Judy Hammett loves Emory Healthcare, but its a tough love. She says a newly filed class-action lawsuit seeking more than $200 million might be the medicine the hospital system needs to better protect patients' records.
"I would participate in it not just for monetary reasons but to make people more careful," she said. "Sometimes you have to hit people in the pocketbook to make that happen."
Emory announced in April that it had lost 10 discs that contained personal data such as Social Security numbers for about 315,000 patients. This week two Alabama law firms filed suit in Fulton County Superior Court seeking class-action status for affected Georgians.
Attorney Keith Jackson, who filed the suit, said Thursday that the case is tailor-made for a class-action suit because the cost of litigation would make it too expensive for a single patient to sue. Any monetary reward given in an individual case would probably be too small to cover the costs, he said. A judge will decide whether to grant class-action status.
The suit seeks $1,000 for each Georgian affected -- which the suit estimates to be at least 200,000 patients -- as well as other damages to be determined later. The suit also wants Emory to pay for identity-theft and credit insurance for each class member for at least three years.
The $200 million the suit seeks would represent more than 10 percent of Emory Healthcare's $1.9 billion in revenue for fiscal 2011.
Emory officials were mum Thursday about the steps they've taken to better protect patient data. In April, John T. Fox, the president and CEO of Emory Healthcare, said the hospital system was clarifying policies and procedures as well as inventorying all storage spots to ensure patient information is secure. The missing information was not encrypted because it was associated with an outdated computer system. Encryption would have made viewing the data more difficult, Fox said.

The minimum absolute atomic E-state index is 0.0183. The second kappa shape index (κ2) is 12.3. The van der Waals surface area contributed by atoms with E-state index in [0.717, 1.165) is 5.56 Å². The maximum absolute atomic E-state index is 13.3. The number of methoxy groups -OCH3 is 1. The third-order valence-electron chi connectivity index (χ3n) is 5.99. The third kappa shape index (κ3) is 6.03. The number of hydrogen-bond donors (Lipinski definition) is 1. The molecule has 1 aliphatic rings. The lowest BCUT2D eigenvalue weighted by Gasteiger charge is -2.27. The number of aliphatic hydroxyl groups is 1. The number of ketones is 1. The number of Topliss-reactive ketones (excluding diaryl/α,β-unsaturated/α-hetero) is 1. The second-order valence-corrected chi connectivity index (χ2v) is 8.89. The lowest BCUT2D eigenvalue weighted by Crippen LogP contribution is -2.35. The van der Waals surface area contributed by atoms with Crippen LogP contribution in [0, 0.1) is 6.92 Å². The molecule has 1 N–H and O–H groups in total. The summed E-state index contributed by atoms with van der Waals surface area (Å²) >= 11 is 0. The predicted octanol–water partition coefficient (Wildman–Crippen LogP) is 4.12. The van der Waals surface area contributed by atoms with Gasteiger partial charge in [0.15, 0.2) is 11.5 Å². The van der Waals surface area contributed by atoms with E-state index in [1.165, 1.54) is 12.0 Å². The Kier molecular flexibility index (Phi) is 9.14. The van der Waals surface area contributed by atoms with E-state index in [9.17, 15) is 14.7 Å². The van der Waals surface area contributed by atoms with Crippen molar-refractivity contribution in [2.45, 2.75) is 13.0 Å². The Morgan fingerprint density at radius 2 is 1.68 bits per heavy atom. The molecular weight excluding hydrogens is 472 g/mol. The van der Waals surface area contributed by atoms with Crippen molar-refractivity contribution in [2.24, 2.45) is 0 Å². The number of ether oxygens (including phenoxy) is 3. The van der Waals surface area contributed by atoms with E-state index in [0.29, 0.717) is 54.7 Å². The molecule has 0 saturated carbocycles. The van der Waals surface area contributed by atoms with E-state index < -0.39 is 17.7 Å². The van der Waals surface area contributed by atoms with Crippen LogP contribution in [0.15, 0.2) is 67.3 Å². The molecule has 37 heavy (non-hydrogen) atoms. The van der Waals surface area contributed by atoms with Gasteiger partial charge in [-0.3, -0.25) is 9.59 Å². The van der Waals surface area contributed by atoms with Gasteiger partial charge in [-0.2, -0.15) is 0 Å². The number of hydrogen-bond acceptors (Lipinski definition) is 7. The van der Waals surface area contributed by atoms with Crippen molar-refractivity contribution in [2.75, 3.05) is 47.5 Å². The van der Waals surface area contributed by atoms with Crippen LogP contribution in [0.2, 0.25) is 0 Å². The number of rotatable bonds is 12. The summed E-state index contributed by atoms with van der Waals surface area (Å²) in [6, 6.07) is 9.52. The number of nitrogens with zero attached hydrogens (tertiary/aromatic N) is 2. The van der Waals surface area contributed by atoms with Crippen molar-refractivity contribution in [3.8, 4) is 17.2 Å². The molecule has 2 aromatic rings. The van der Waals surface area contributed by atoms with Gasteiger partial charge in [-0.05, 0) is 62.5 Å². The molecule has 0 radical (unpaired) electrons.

John Sileo, an expert on identity theft, called encryption "the difference between locking your house and leaving it wide open." But health care organizations often wait until they have been breached to employ encryption, he said.
"The average business, health care or otherwise, doesn't move until it gets hit," Sileo said.
Emory says on its website that the lost information involves surgical patients treated at Emory University Hospital, Emory University Hospital Midtown and the Emory Clinic Ambulatory Surgery Center between September 1990 and April 2007. It says affected patients "will be provided access to identity protection services, including credit monitoring" by a company that specializes in identity security.
Jackson, however, said Emory is actually only paying for the monitoring, not for insurance to reimburse identity-theft victims.
The website says Social Security numbers appear on about 228,000 of the lost records. About 87,000 records do not include a Social Security number, which along with a date of birth is the key piece of information someone needs to take out loans and credit cards in another person's name. It can take a victim months, and sometimes years, to clear up credit problems.
Hammett said she hasn't been victimized by identify thieves, but she said Emory's failure to protect her information has caused her months of anxiety.
"It still scares me to death," she said.
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